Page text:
Record Details

Auth, David Leslie
Thermal Biology of the Turks and Caicos Islands Rock Iguana, Cyclura carinata
University of Florida
Ph.D. Dissertation
Dipsosaurus dorsalis;Amblyrhynchus cristatus;Sauromalus obesus;Ctenosaura similis;Ctenosaura hemilopha;Iguana iguana;Cyclura cornuta stejnegeri;Cyclura pinguis;Conolophus pallidus;Conolophus subcristatus;Cyclura carinata carinata;physiology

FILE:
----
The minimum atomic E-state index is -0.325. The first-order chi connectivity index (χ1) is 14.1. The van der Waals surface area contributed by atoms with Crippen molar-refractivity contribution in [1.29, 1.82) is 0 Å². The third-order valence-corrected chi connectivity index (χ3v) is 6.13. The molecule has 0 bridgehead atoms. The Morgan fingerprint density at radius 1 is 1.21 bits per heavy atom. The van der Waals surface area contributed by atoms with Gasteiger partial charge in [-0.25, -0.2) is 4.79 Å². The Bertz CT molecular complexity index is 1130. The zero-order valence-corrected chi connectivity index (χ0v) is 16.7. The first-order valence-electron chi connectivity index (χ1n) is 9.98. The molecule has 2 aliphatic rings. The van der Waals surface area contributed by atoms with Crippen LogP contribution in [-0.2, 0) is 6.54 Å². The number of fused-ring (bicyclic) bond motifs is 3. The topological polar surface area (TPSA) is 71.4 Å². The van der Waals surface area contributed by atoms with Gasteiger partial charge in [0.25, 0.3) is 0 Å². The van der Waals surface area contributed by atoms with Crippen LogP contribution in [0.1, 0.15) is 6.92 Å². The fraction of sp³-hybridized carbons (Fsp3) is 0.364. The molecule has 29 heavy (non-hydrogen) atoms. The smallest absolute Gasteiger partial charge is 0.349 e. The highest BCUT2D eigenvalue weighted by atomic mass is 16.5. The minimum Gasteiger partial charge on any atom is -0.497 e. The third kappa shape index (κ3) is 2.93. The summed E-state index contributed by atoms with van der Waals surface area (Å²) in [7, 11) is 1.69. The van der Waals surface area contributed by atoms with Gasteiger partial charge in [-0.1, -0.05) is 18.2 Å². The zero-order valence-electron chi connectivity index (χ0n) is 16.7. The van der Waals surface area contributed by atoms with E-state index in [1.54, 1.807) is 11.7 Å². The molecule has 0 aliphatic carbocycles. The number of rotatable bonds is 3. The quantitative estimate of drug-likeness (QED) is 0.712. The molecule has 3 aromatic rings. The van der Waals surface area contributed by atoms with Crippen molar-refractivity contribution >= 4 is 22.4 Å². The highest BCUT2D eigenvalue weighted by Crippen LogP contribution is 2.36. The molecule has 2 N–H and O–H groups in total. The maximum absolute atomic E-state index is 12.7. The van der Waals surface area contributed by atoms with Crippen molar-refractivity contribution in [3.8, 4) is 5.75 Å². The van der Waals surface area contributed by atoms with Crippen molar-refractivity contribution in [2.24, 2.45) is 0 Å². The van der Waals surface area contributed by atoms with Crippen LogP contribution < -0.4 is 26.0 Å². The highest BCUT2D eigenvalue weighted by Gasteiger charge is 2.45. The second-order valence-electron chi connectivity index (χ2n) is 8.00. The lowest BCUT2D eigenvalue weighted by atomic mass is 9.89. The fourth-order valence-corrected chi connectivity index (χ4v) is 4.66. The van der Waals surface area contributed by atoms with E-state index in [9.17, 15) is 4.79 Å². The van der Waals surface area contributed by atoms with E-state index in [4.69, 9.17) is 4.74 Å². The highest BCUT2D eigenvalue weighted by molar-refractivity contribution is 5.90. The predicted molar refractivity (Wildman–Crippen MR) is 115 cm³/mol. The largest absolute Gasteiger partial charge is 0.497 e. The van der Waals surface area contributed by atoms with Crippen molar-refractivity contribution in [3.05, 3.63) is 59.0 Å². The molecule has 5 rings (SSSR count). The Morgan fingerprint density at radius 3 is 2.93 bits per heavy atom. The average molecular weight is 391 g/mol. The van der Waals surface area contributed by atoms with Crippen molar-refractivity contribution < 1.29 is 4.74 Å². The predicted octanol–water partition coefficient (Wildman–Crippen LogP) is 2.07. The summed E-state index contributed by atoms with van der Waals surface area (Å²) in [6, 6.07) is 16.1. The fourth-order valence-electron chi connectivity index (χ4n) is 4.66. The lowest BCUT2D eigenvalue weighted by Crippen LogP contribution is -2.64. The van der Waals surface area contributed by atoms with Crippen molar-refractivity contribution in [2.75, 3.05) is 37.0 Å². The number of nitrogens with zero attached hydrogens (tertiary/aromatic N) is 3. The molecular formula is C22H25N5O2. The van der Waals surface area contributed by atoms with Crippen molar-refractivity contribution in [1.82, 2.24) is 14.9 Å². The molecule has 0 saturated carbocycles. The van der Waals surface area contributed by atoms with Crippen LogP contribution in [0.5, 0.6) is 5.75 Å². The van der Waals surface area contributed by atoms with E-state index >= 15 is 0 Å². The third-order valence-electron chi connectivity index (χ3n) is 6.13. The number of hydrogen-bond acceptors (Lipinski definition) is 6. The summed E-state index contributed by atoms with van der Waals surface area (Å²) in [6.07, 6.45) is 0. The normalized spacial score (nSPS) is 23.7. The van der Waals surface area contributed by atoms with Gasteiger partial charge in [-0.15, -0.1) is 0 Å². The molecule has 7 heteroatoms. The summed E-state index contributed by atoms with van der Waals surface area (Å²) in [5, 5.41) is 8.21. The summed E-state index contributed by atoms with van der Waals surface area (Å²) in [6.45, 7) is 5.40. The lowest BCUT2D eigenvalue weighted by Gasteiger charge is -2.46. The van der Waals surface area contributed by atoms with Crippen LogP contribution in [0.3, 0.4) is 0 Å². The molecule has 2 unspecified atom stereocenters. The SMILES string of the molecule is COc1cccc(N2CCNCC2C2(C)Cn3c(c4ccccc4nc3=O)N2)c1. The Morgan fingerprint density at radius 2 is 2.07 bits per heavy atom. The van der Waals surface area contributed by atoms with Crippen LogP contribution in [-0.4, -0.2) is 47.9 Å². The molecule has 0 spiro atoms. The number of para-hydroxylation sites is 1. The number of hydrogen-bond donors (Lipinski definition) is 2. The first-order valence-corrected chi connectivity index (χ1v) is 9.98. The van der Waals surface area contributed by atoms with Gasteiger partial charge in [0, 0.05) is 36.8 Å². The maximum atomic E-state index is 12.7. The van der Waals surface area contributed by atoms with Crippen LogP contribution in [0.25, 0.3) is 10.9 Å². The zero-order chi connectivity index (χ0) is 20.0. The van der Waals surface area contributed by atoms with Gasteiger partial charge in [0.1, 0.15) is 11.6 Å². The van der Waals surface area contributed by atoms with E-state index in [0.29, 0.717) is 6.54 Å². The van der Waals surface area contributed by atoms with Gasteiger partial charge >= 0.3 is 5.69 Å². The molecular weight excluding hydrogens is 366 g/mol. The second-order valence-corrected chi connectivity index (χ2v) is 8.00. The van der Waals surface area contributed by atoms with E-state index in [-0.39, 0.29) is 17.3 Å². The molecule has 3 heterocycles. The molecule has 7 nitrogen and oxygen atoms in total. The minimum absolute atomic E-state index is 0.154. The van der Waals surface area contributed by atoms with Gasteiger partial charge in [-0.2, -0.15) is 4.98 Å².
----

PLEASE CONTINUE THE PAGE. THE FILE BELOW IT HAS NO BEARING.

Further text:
The ecological, ethological, and physiological thermal biology of Cyclura carinata, a large, tropical, herbivorous iguanine lizard, was investigated on Water Cay in the Caicos Islands and in Gainesville, Florida. The study lasted from June, 1974, until September, 1976, and included four field trips totaling twenty weeks. Far-field transmitters were placed in the coelom or gut of free-ranging adult iguanas (675-1864 g) for long-term monitoring of core body temperature (Tb ) in the field. Mean regulating phase Tb ranged from 38.0 to 39.7 C (February-October), quite high compared with most other iguanids. Stenothermia was pronounced, with a mean, regulating phase Tb range of only 3.3 C. Maximum voluntary Tb, 43.8 C, was only 2.4 C below the CTMax. The CTMin, 12.8 C, almost equaled the lowest recorded environmental temperature. Iguanas were initially hyperthermic in both the field and a thermal gradient, the former the possible result of bacterial infection or a transmitter meal and the latter of thermoregulatory learning. Individual differences in regulating phase Tb were partially due to variable vegetational cover and, perhaps, egg development in females. Mean operant Tb's did not correlate perfectly with seasonal change in the ambient thermal environment. Mean regulating phase field Tb exceeded mean preferred Tb. The latter did not change with Gainesville seasonal acclimatization, whereas winter variance of mean Tb was less than summer variance in both field and thermal gradient. Mean regulating phase Tb was inversely correlated with cloud cover time, the correlation improving with seasonal cooling. Tb was nearly independent of shaded air temperature. Heat transfer through the dorsal and ventral body was examined using three transmitter placements on penned iguanas. Heat was usually gained dorsally and lost ventrally; iguanas were thigmothermic only 20.7 percent of their active period, usually in combination with heliothermia. Individual frequency distributions of regulating phase maximum and minimum Tb's were commonly skewed positively and negatively, respectively, whereas inclusive individual distributions were usually negatively skewed. Standard deviations were slightly but not significantly greater for mean minimum than mean maximum Tb's. Change in Tb between any two consecutive maxima was positively correlated with change in two consecutive minima, with the first minimum immediately before or after the first maximum. Individual mean maximum and minimum Tb's were directly and linearly correlated, the regression line extrapolating to approximately the maximum voluntary tolerance. These results are discussed in terms of dual-limit thermoregulation. Iguanas were diurnally active all year and rarely escaped into burrows due to overheating. Mean regulating phase heating was 1.15 times faster than cooling and 3.0 times slower than heating during morning basking. Iguanas also heated faster than they cooled in a constant temperature chamber, both when restrained and when permitted to move about. Maximum Tb commonly occurred during late afternoon basking. This and other results indicate that surface rather than core body temperature is regulated. Both length and rate of travel were independent of mean Tb between 35.0 and 40.5 C. Arboreal climbing, burrow excavation, defecation, drinking, feeding, nasal salt gland secretion, and panting were also examined in relation to mean Tb. Thermoregulatory behaviors and postures were described. A photothigmotron was constructed to quantify iguana light shadow and substrate contact in a controlled thermal environment. Shuttling and sun orientation were examined. A time-motion study revealed the low activity rate of penned iguanas and activity partitioning between foraging, social, and thermoregulatory behaviors. Thermoregulatory behavior was quite similar to other heliothermic iguanids. Resting and maximum oxygen consumption, and heart rate and oxygen consumption during recovery from maximum exercise were determined at different Tb's. Iguanas fatigued rapidly during maximum exercise, yet rarely developed large oxygen debts in the field. Heart rate increment, initial rate of recovery, and oxygen scope were greater in the preferred Tb range.